245148 Implementation of an elective designed to enhance medical student competencies and comfort related to sexual health

Monday, October 31, 2011

Rachel Schwartz , Department of Medical Education, Mount Sinai Medical School, New York, NY
Rebecca Bak , Department of Medical Education, Mount Sinai Medical School, New York, NY
Kimberly Casten , Department of Medical Education, Mount Sinai Medical School, New York, NY
Rebecca Feldman , Department of Medical Education, Mount Sinai Medical School, New York, NY
Mary Halton , Tulane University Medical School, Tulane University Medical School, New Orleans, LA
Alexis Light , Tulane University Medical School, Tulane University Medical School, New Orleans, LA
Gino Mortillaro , Tulane University Medical School, Tulane University Medical School, New Orleans, LA
Christopher Terndrup , Tulane University Medical School, Tulane University Medical School, New Orleans, LA
Ann-Gel S. Palermo , Center for Multicultural and Community Affairs, Mount Sinai School of Medicine, New York, NY
Danny Schieffler Jr., PhD , Office of Graduate Medical Education, Tulane University, New Orleans, LA
Erica Friedman, MD , Department of Medical Education, Mount Sinai Medical School, New York, NY
Recent studies suggest that most medical schools provide basic sexual health education, but many don't provide students with sufficient comfort and competency in discussing and treating patients' sexual health needs. Mount Sinai School of Medicine and Tulane University School of Medicine students perceived a need and concomitantly implemented a sexual health elective to develop students' skills and knowledge to manage their patients' sexual health concerns. This elective consisted of ten 90-minute sessions. Topics included: sex across the lifespan, sexual health in the context of chronic disease, and making safer sex sexy. A guest lecturer, such as a physician or a sexuality expert, taught each session. There were 15 participants at Mount Sinai and 20 at Tulane. The participants completed post-session evaluations (Likert scale of 1-4 with 4 being strongly agree and 1 strongly disagree). For the Mount Sinai elective, mean scores of the ten sessions showed that 95% of the participants agreed/strongly agreed that the sessions increased their knowledge on the topic discussed in class. In addition, 99% of participants' agreed/strongly agreed that the information taught in the sessions was relevant to their future careers. Comparing results with the Tulane University School of Medicine participants show no statistical difference. In conclusion, this elective was successful in increasing students' self-reported knowledge about the topics taught, which they felt were relevant to their future career. We also demonstrated that the elective could be successfully adapted at two different medical schools suggesting the possibility for implementation at other schools in the future.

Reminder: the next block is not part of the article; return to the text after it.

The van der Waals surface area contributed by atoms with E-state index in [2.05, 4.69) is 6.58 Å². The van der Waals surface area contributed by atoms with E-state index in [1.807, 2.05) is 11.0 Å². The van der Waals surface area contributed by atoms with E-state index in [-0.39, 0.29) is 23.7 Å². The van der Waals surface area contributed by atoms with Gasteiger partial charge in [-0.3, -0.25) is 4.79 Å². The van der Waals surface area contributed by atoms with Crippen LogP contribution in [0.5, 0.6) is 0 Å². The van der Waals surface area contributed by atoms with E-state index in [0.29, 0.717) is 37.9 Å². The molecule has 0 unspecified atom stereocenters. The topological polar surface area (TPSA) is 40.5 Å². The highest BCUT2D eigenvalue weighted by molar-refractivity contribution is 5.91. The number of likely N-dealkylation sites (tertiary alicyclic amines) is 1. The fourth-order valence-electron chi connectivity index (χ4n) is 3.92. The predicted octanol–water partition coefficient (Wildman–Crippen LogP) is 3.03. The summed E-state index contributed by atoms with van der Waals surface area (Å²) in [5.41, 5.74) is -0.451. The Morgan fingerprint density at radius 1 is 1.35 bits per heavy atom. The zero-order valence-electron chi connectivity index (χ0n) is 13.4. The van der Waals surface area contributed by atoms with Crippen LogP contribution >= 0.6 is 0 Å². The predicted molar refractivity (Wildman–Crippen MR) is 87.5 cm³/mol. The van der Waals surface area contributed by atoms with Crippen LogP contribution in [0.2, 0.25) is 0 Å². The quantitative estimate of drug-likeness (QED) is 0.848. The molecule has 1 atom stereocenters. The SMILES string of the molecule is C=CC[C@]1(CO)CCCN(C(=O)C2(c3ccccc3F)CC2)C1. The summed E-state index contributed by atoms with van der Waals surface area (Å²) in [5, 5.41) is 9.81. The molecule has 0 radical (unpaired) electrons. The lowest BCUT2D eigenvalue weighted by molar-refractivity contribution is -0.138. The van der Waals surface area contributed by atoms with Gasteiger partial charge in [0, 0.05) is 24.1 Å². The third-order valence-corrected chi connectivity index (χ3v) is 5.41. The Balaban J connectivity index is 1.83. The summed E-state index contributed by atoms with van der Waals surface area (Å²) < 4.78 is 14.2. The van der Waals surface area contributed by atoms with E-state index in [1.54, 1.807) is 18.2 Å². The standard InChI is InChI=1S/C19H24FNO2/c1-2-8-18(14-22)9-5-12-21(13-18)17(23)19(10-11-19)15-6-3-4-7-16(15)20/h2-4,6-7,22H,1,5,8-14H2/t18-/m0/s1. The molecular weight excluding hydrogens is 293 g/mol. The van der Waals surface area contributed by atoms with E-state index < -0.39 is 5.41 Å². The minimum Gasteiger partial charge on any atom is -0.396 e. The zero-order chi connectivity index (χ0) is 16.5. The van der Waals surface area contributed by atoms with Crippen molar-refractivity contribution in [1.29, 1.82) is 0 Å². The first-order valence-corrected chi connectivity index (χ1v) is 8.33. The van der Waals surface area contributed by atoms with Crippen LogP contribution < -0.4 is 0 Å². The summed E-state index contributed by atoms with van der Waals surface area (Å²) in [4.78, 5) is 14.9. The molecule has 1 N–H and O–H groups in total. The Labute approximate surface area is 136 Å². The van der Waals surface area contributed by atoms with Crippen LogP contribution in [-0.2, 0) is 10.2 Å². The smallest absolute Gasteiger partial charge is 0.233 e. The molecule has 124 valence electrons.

Learning Areas:
Administer health education strategies, interventions and programs
Advocacy for health and health education
Implementation of health education strategies, interventions and programs
Planning of health education strategies, interventions, and programs

Learning Objectives:
1. Identify the need for supplemental sexual health education for physicians in training outside of the regular medical school curriculum. 2. Describe an elective designed to deepen medical studentsí understanding of sexual health issues, help medical students identify their attitudes and biases about sexual health and sexuality, and begin to develop their skills and knowledge to manage sexual concerns of their patients. 3. Assess the efficacy of an elective designed to develop medical studentsí competencies and comfort related to sexual health.

Keywords: Curricula, Sex

Presenting author's disclosure statement:

Qualified on the content I am responsible for because: I am a medical student who helped implement a sexual health elective at Mount Sinai School of Medicine and was part of a research study to look at the efficacy of the elective.
Any relevant financial relationships? No

I agree to comply with the American Public Health Association Conflict of Interest and Commercial Support Guidelines, and to disclose to the participants any off-label or experimental uses of a commercial product or service discussed in my presentation.